The NHS faces a compensation time bomb as provisions for hospital clinical negligence claims have almost doubled since last year to £56 billion - almost half of the NHS’s annual budget. The provisions, a pot of money set aside for paying compensation claims for medical blunders, has increased by an eye-watering £28 billion since it was calculated last year.
The NHS Litigation Authority, which pays compensation on behalf of English hospitals, announced the historic rise in its 2015/16 annual report. NHSLA Chairman, Ian Dilks, explained the £27.8 billion increase as "an accounting adjustment rather than a measure of harm in the year" but stressed that the £56.4 billion figure "reflects the true cost to the NHS in today’s prices." The increase leaves every English taxpayer on the hook for £2,217.
The report shows that £25.5 billion of the increase was caused by the Treasury cutting the long term discount rate, designed to account for the change in value of money which the Government will have to pay out in the future. The rate cut reflects the low cost of government borrowing, resulting in a negative discount rate for very long term obligations.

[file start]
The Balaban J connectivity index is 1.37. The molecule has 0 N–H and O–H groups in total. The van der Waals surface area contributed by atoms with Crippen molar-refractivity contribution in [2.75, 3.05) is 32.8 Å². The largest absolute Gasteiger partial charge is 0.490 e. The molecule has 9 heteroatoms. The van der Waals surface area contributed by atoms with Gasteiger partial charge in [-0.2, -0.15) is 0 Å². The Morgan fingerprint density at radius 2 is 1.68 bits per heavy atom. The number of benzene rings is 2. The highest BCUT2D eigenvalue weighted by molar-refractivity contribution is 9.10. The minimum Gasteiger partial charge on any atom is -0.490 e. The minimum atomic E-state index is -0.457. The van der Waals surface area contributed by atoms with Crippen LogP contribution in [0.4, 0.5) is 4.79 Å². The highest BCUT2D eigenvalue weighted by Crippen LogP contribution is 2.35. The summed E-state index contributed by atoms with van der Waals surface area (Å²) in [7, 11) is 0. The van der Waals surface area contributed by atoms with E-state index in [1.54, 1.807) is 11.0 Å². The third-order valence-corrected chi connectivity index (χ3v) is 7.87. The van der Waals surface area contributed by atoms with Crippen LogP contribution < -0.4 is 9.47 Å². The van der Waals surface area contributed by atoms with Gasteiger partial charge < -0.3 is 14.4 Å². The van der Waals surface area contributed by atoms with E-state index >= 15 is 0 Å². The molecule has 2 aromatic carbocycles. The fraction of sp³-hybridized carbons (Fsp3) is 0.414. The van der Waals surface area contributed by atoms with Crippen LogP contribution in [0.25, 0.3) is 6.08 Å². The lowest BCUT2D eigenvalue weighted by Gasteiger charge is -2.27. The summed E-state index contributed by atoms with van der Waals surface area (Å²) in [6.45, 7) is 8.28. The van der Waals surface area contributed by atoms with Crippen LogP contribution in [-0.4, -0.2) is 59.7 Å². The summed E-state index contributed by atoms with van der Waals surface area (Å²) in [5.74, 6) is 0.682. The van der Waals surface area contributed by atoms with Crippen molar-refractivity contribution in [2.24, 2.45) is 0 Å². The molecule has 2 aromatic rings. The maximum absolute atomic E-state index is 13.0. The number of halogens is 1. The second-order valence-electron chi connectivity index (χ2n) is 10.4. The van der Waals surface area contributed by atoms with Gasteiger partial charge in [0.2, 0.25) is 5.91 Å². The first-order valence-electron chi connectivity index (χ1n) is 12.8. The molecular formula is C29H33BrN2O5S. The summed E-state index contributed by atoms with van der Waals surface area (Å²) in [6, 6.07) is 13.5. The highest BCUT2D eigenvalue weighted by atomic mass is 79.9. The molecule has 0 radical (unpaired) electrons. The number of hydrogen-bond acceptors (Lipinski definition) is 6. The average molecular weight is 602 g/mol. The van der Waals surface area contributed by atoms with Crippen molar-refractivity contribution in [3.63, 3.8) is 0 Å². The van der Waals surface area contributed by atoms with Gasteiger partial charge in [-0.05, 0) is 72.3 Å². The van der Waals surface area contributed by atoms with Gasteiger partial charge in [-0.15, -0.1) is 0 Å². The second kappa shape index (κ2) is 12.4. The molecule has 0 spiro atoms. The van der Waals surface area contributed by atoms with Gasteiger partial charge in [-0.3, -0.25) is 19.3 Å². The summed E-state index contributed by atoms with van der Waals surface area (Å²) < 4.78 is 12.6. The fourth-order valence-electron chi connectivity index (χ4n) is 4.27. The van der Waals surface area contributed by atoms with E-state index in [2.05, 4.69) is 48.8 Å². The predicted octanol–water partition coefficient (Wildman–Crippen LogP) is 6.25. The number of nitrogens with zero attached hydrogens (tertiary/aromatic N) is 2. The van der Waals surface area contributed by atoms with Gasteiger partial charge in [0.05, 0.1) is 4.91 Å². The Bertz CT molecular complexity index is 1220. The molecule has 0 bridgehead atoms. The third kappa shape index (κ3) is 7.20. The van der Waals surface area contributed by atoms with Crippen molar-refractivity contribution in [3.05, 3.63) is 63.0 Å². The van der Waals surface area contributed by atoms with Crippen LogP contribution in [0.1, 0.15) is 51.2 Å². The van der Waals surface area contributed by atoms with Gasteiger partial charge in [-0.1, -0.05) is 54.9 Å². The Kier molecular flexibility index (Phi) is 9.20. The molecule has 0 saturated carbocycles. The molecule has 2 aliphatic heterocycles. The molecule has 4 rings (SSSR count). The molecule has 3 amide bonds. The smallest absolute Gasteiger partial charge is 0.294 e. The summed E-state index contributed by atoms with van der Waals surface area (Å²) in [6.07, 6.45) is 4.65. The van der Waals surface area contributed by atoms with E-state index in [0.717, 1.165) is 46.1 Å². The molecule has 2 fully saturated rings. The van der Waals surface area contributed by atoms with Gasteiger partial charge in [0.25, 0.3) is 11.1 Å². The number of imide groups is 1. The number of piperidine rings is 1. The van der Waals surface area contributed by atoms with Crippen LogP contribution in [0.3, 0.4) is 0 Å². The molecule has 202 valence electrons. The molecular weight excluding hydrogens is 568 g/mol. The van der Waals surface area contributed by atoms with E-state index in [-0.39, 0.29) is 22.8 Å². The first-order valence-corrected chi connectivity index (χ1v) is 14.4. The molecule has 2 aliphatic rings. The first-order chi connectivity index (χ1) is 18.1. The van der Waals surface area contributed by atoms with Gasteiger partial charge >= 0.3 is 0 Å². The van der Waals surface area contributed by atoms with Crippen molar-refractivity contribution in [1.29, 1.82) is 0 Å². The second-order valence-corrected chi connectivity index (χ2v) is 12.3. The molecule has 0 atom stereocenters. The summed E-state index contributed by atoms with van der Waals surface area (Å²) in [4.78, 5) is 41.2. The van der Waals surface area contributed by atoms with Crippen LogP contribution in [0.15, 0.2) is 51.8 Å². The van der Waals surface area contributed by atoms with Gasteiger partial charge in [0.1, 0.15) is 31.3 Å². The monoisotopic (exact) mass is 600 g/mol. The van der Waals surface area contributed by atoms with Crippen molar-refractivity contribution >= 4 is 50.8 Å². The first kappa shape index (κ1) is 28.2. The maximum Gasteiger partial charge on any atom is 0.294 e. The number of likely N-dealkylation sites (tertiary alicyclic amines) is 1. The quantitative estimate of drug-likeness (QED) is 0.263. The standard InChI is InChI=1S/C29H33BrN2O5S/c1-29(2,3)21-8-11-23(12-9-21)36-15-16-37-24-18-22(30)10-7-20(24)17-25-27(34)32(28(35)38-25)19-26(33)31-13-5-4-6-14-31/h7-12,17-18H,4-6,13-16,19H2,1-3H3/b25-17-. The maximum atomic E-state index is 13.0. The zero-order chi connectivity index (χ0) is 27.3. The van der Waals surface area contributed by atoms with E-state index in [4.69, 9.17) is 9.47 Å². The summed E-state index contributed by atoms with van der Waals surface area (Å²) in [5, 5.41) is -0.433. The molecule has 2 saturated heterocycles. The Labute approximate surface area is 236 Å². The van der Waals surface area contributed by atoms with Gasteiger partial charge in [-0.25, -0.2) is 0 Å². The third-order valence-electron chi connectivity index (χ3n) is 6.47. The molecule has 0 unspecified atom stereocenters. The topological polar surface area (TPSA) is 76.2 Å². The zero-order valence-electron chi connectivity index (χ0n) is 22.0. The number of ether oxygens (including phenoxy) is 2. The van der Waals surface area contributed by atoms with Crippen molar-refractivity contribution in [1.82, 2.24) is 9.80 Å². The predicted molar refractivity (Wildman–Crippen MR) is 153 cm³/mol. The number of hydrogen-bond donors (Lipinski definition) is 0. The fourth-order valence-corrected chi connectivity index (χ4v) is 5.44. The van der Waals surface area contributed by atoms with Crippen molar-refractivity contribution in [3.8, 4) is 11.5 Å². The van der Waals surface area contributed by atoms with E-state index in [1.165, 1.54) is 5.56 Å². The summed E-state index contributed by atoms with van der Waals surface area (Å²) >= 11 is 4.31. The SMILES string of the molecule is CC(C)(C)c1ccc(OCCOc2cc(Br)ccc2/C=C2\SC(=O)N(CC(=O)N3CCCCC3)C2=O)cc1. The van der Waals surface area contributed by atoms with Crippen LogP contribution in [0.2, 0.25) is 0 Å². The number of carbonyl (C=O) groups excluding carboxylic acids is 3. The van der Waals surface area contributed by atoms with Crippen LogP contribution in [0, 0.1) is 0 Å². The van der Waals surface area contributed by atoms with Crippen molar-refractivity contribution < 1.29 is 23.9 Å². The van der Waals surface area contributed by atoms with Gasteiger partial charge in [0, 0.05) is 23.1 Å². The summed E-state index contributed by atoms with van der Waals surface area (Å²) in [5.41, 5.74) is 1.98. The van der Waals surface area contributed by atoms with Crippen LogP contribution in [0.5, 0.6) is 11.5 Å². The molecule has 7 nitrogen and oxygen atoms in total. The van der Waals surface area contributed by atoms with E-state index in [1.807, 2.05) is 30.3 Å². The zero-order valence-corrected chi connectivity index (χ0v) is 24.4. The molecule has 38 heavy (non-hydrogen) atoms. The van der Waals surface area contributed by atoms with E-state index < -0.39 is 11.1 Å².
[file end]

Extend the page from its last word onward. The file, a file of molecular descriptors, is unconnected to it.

The NHSLA also reported a £319m increase in compensation payments and legal costs, up 27% on last year to £1.488m. In total, a staggering £2.5 billion was spent settling claims in the year to March.
The Medical Defence Union, the UK's leading medical defence organisation, said the report reveals the urgent need for legal reform to make compensation levels affordable for English taxpayers.
Jonathan Isaby, Chief Executive of the TaxPayers' Alliance, said:
"It is ludicrous that nearly half of the NHS's budget has been set aside for negligence claims. Accidents will happen resulting in some compensation claims, but the sheer scale of the fund hardly sends out the right signal and raises questions about the standard of care delivered. Taxpayers expect NHS funds to pay for nurses and cancer drugs, not for paying out big compensation bills."